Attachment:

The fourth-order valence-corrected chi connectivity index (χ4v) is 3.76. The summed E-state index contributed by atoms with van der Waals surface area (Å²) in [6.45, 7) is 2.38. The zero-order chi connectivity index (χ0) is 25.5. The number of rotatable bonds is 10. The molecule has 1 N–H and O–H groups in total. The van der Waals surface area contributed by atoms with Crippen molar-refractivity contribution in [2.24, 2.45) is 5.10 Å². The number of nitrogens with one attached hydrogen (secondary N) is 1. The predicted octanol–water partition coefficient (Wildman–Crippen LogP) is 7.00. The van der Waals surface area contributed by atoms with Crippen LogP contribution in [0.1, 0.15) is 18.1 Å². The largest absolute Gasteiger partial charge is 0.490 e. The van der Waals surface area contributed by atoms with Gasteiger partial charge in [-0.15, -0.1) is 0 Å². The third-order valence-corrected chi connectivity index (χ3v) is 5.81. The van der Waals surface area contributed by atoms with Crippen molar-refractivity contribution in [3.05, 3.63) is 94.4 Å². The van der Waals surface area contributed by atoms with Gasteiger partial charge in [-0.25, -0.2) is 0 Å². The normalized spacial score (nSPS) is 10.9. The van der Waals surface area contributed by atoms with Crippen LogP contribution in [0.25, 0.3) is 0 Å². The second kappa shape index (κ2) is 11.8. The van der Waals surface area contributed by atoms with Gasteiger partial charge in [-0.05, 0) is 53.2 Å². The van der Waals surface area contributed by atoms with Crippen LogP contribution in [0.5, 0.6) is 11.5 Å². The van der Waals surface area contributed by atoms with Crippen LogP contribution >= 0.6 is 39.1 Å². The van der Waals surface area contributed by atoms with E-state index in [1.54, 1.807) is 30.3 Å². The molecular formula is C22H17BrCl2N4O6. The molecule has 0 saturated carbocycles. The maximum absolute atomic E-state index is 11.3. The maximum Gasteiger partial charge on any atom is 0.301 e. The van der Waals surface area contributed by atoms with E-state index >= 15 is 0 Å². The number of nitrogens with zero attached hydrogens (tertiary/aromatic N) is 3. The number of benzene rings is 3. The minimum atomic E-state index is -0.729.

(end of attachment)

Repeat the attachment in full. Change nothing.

The fourth-order valence-corrected chi connectivity index (χ4v) is 3.76. The summed E-state index contributed by atoms with van der Waals surface area (Å²) in [6.45, 7) is 2.38. The zero-order chi connectivity index (χ0) is 25.5. The number of rotatable bonds is 10. The molecule has 1 N–H and O–H groups in total. The van der Waals surface area contributed by atoms with Crippen molar-refractivity contribution in [2.24, 2.45) is 5.10 Å². The number of nitrogens with one attached hydrogen (secondary N) is 1. The predicted octanol–water partition coefficient (Wildman–Crippen LogP) is 7.00. The van der Waals surface area contributed by atoms with Crippen LogP contribution in [0.1, 0.15) is 18.1 Å². The largest absolute Gasteiger partial charge is 0.490 e. The van der Waals surface area contributed by atoms with Gasteiger partial charge in [-0.15, -0.1) is 0 Å². The third-order valence-corrected chi connectivity index (χ3v) is 5.81. The van der Waals surface area contributed by atoms with Crippen molar-refractivity contribution in [3.05, 3.63) is 94.4 Å². The van der Waals surface area contributed by atoms with Gasteiger partial charge in [-0.25, -0.2) is 0 Å². The normalized spacial score (nSPS) is 10.9. The van der Waals surface area contributed by atoms with Crippen LogP contribution in [0.25, 0.3) is 0 Å². The second kappa shape index (κ2) is 11.8. The van der Waals surface area contributed by atoms with Gasteiger partial charge in [-0.05, 0) is 53.2 Å². The van der Waals surface area contributed by atoms with Crippen LogP contribution in [0.5, 0.6) is 11.5 Å². The van der Waals surface area contributed by atoms with Crippen LogP contribution >= 0.6 is 39.1 Å². The van der Waals surface area contributed by atoms with E-state index in [1.54, 1.807) is 30.3 Å². The molecular formula is C22H17BrCl2N4O6. The molecule has 0 saturated carbocycles. The maximum absolute atomic E-state index is 11.3. The maximum Gasteiger partial charge on any atom is 0.301 e. The van der Waals surface area contributed by atoms with E-state index >= 15 is 0 Å². The number of nitrogens with zero attached hydrogens (tertiary/aromatic N) is 3. The number of benzene rings is 3. The minimum atomic E-state index is -0.729.